By Cleaver Patterson.
This summer the groundbreaking horror film Frankenstien’s Army took Film4 FrightFest by storm, and is now set to do the same on a wider scale with its release on DVD. The film’s Dutch director Richard Raaphorst and its Russian star Alexander Mercury recently explained to Cleaver Patterson what the horror genre means to them, and how their film has given them a new understanding of the horrors of war.
Cleaver Patterson: You’ve directed several short films to date, but Frankenstein’s Army is your first main feature. What was the experience like and how did it differ from making the shorts?
Richard Raaphorst: It’s the difference of day and night. If you do a long movie, you have to catch the focus on the small scale and the large scale. When you do a short movie it is only on the short scale focus. This step up was incredibly difficult for the first time.
You were a visualizer on the 2006 war time drama Black Book. Did that experience help in any way with your work on Frankenstein’s Army?
Not much, really. I wasn’t very engaged in that project. I was just making the drawings for the art director. I was drawing set pieces, which was very nice to do. But it was a different experience from this film.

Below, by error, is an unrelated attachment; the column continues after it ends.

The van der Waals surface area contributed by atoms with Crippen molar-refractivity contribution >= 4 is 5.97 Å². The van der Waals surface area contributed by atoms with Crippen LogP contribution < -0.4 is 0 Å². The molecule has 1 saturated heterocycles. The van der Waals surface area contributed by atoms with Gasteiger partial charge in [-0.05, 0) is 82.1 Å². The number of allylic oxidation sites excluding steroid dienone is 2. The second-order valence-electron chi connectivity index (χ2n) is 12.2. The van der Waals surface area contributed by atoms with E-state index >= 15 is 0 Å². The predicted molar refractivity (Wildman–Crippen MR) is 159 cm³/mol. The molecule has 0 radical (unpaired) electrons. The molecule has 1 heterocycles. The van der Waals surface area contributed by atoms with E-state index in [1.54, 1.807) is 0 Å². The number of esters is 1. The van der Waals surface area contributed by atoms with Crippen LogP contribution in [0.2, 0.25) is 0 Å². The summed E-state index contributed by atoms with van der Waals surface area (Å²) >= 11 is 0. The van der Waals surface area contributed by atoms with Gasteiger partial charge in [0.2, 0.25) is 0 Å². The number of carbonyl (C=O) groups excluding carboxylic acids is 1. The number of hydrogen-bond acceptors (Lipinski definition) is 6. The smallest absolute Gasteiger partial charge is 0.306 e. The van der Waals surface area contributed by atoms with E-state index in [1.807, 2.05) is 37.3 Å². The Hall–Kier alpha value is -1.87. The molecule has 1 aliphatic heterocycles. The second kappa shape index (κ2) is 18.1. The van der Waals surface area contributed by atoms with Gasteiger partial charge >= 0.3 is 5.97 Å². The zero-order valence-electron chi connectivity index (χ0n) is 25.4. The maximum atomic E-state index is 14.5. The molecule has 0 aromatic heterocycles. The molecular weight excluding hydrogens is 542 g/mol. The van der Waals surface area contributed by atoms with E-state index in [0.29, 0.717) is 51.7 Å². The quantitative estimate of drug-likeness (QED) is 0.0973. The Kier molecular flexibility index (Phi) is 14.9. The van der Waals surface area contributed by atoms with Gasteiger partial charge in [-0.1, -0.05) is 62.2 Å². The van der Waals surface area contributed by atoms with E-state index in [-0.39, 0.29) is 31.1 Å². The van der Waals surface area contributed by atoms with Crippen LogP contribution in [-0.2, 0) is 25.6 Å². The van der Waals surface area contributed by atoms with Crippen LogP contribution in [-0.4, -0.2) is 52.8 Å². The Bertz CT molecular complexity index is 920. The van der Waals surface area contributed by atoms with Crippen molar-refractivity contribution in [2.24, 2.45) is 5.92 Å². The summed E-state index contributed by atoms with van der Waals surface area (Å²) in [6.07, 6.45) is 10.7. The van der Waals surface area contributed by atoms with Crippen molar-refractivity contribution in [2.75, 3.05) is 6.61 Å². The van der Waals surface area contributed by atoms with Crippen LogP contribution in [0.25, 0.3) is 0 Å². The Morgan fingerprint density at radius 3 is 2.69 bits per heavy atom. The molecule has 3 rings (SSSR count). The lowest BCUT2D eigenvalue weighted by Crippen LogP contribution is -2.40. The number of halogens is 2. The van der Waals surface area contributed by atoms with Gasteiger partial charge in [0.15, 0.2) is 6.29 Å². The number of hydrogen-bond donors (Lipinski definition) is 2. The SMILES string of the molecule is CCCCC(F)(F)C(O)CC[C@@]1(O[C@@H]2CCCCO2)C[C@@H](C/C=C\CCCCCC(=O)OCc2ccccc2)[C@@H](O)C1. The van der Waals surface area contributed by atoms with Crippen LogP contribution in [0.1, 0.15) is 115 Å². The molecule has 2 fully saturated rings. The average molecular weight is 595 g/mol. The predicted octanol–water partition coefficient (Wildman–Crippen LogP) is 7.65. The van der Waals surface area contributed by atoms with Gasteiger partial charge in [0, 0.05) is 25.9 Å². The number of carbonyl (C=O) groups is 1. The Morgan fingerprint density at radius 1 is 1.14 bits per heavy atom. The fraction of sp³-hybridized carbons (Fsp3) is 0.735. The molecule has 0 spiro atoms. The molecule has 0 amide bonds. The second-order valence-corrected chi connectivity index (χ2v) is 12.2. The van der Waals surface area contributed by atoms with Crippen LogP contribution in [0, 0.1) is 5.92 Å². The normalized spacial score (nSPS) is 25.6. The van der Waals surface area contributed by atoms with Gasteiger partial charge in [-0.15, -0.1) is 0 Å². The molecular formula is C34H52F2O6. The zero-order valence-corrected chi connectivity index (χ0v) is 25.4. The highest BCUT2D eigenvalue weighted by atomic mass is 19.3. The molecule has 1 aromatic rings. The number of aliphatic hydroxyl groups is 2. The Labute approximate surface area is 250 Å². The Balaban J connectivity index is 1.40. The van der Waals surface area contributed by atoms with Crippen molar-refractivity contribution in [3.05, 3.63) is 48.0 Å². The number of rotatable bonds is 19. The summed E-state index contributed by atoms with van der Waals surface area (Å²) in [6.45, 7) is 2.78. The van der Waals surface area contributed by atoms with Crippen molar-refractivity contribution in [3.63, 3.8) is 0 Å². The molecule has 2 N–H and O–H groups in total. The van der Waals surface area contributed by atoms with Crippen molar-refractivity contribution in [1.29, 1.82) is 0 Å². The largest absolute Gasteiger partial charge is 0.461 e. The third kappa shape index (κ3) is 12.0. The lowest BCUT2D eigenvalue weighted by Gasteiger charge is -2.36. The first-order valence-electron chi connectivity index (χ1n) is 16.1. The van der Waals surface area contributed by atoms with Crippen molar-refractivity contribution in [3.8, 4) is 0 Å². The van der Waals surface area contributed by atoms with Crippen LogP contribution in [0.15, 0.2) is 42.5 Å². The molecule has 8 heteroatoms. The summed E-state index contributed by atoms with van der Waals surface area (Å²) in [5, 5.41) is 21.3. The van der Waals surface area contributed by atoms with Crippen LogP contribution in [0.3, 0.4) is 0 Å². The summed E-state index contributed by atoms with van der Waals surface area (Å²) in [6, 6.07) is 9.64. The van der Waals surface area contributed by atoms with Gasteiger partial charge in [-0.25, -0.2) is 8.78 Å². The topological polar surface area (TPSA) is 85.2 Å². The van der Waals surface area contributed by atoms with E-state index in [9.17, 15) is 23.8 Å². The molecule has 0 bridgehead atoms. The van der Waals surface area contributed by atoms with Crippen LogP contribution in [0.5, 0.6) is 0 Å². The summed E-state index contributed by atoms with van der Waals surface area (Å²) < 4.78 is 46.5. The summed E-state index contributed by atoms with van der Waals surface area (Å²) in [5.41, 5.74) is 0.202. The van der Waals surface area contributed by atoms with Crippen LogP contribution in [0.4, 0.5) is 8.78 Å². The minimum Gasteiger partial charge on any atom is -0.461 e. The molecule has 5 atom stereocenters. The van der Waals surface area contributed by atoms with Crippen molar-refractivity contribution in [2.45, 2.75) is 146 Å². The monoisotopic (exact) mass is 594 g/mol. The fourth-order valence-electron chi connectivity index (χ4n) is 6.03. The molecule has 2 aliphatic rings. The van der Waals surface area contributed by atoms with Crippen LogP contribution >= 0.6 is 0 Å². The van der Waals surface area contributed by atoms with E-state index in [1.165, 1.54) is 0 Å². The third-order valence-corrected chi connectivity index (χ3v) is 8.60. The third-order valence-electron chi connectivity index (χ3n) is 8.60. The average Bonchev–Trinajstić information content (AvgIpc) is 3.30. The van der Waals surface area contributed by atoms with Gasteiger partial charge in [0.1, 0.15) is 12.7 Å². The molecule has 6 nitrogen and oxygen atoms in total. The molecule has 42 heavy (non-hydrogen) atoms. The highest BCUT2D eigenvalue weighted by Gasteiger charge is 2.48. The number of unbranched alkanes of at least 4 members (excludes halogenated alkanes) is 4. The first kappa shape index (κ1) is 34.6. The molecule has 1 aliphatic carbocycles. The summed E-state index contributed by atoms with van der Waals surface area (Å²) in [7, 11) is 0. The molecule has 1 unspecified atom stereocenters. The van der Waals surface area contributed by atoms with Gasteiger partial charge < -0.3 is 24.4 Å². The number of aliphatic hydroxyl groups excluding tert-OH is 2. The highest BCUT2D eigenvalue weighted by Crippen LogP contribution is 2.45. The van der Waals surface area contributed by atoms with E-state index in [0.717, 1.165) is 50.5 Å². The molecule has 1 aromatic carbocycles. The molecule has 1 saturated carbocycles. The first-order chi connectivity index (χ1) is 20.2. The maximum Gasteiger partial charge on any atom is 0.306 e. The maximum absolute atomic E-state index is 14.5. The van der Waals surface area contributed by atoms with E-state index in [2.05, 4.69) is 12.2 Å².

You produced and wrote this film as well as directing it (and you designed the creatures). What did you personally get from being involved in these various aspects of the film’s production?
It’s extremely large. At certain moments you have to decide what has more priority, the designs or the content of the movie. It’s very difficult to let one go to focus on the other. During the shoot, I tried to escape the part of the artist and really try to get into the role of the actors. That shift was quite new for me because I’d lived at my drawing table for fifteen years, and suddenly you have to be a social person. Which is also very liberating and something that is highly inspiring. With that shift, you also accelerate the quality of the movie because one thing you know will be done right because you’ve been doing it for so many years, you then need to focus on the drama and the acting.
Does the film have a message?
It has a message but I don’t want to preach. It doesn’t have any leads. It’s a round concept. It’s horror, but it’s also about horror.
By its very name your film clearly took inspiration from Mary Shelley’s Frankenstein. What influence, if any, did her book and the various film versions of it have on your film?
I read Mary Shelley’s book, but I didn’t find any interesting bits for my movie. What influenced me tremendously was James Whale’s version, with Boris Karloff’s square head. It all came from the square head. It’s so mechanical, so unnatural. That image kept haunting me for years and took me into the industrial look of the designs. I just wanted to push it further.